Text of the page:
Senior Fellow - Stanford Woods Institute for the Environment; Melvin and Joan Lane Professor for Interdisciplinary Environmental Studies
Humanities and Sciences
Water, Health and Development; Center on Food Security and the Environment; Global Freshwater Initiative; Freeman Spogli Institute for International Studies
Climate, Ecosystem Services and Conservation
Chris Field is the founding Director of the Carnegie Institution's Department of Global Ecology and Faculty Director of Stanford's Jasper Ridge Biological Preserve. He is co-chair of Working Group II of the Intergovernmental Panel on Climate Change, which led the effort on the IPCC Special Report on “Managing the Risks of Extreme Events and Disasters to Advance Climate Change Adaptation” (2012) and Working Group II contribution to the IPCC Fifth Assessment Report (2014).
Field’s research emphasizes impacts of climate change, from the molecular to the global scale. He has, for two decades, led major experiments on responses of California grassland to multi-factor global change. He has been deeply involved with national and international scale efforts to advance science and assessment related to global ecology and climate change.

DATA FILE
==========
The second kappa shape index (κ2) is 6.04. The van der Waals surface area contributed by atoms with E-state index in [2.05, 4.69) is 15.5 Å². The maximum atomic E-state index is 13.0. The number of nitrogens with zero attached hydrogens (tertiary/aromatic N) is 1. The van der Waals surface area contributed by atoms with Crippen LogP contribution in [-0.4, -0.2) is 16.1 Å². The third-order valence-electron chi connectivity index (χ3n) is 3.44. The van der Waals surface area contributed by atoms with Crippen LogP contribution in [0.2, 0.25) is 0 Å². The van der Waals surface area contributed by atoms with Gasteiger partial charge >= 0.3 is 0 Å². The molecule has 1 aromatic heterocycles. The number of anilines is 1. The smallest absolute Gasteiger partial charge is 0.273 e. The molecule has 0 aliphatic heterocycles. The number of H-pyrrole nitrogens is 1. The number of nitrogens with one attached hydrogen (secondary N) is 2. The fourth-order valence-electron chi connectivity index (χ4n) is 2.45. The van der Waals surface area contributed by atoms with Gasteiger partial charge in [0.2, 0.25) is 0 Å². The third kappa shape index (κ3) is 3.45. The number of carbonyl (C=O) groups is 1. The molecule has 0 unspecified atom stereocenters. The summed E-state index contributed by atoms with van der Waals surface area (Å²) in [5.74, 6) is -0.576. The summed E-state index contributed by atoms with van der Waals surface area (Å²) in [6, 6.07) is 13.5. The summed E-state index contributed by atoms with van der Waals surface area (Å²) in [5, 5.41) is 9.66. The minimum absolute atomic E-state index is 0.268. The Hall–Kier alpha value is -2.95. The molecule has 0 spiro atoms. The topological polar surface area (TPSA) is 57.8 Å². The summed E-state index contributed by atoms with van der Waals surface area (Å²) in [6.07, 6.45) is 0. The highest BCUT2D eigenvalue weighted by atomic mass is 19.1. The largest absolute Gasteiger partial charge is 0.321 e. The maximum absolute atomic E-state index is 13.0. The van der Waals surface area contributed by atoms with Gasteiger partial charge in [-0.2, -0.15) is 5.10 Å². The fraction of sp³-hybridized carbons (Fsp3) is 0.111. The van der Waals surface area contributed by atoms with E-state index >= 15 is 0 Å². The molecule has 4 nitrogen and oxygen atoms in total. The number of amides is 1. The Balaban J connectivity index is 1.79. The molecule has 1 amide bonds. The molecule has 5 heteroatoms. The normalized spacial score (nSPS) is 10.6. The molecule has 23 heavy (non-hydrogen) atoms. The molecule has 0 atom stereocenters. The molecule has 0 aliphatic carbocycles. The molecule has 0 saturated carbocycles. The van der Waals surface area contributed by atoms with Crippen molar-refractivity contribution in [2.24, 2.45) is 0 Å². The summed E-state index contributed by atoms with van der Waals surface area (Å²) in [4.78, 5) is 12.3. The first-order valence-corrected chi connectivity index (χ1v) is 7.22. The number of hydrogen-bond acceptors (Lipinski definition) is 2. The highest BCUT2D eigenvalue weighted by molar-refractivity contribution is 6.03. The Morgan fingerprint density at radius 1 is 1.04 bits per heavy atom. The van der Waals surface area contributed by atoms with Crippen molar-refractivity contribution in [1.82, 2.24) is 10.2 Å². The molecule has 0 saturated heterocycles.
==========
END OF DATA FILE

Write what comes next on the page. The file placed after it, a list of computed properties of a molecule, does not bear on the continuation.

He is a recipient of a Heinz Award and a member of the National Academy of Sciences. He is a fellow of the American Academy of Arts and Sciences, the American Association for the Advancement of Science, and the Ecological Society of America.
Field received his Ph.D. from Stanford in 1981 and has been at the Carnegie Institution since 1984.
Selected Publications by this Author
News & Press Releases
Christopher B. Field, one of the world's preeminent climate scientists and founding director of the Carnegie Institution's Department of Global Ecology at Stanford, has been appointed to serve as the Perry L. McCarty Director of the Stanford Woods Institute for the Environment.
By Christine H. Black,
Senior Fellow Chris Field (Biology, Earth System Science) comments on climate change effects on forests.
By Paul Rogers,
Senior Fellow Chris Field (biology, earth system science) and Katherine Mach of the Carnegie Institution discuss a new paper in Nature that concludes we are not headed for a new ice age and that human-caused climate change will delay the next one.
By Chris Field and Katherine Mach,